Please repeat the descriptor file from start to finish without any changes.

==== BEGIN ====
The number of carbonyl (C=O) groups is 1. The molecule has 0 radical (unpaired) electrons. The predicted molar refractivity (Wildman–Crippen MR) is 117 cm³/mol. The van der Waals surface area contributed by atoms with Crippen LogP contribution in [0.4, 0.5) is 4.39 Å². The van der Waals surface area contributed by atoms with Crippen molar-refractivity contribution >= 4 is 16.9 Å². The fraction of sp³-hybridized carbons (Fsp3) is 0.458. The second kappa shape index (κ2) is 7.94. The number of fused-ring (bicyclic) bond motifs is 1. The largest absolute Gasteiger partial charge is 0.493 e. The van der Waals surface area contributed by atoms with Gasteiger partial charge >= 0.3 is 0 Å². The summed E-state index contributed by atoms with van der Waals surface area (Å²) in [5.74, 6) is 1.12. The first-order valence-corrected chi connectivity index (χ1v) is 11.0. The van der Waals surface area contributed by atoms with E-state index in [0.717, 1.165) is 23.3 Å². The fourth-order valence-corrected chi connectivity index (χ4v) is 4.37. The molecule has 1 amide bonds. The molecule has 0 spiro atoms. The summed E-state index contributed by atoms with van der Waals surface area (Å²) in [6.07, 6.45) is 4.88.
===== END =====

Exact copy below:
The number of carbonyl (C=O) groups is 1. The molecule has 0 radical (unpaired) electrons. The predicted molar refractivity (Wildman–Crippen MR) is 117 cm³/mol. The van der Waals surface area contributed by atoms with Crippen LogP contribution in [0.4, 0.5) is 4.39 Å². The van der Waals surface area contributed by atoms with Crippen molar-refractivity contribution >= 4 is 16.9 Å². The fraction of sp³-hybridized carbons (Fsp3) is 0.458. The second kappa shape index (κ2) is 7.94. The number of fused-ring (bicyclic) bond motifs is 1. The largest absolute Gasteiger partial charge is 0.493 e. The van der Waals surface area contributed by atoms with Gasteiger partial charge >= 0.3 is 0 Å². The summed E-state index contributed by atoms with van der Waals surface area (Å²) in [5.74, 6) is 1.12. The first-order valence-corrected chi connectivity index (χ1v) is 11.0. The van der Waals surface area contributed by atoms with E-state index in [0.717, 1.165) is 23.3 Å². The fourth-order valence-corrected chi connectivity index (χ4v) is 4.37. The molecule has 1 amide bonds. The molecule has 0 spiro atoms. The summed E-state index contributed by atoms with van der Waals surface area (Å²) in [6.07, 6.45) is 4.88.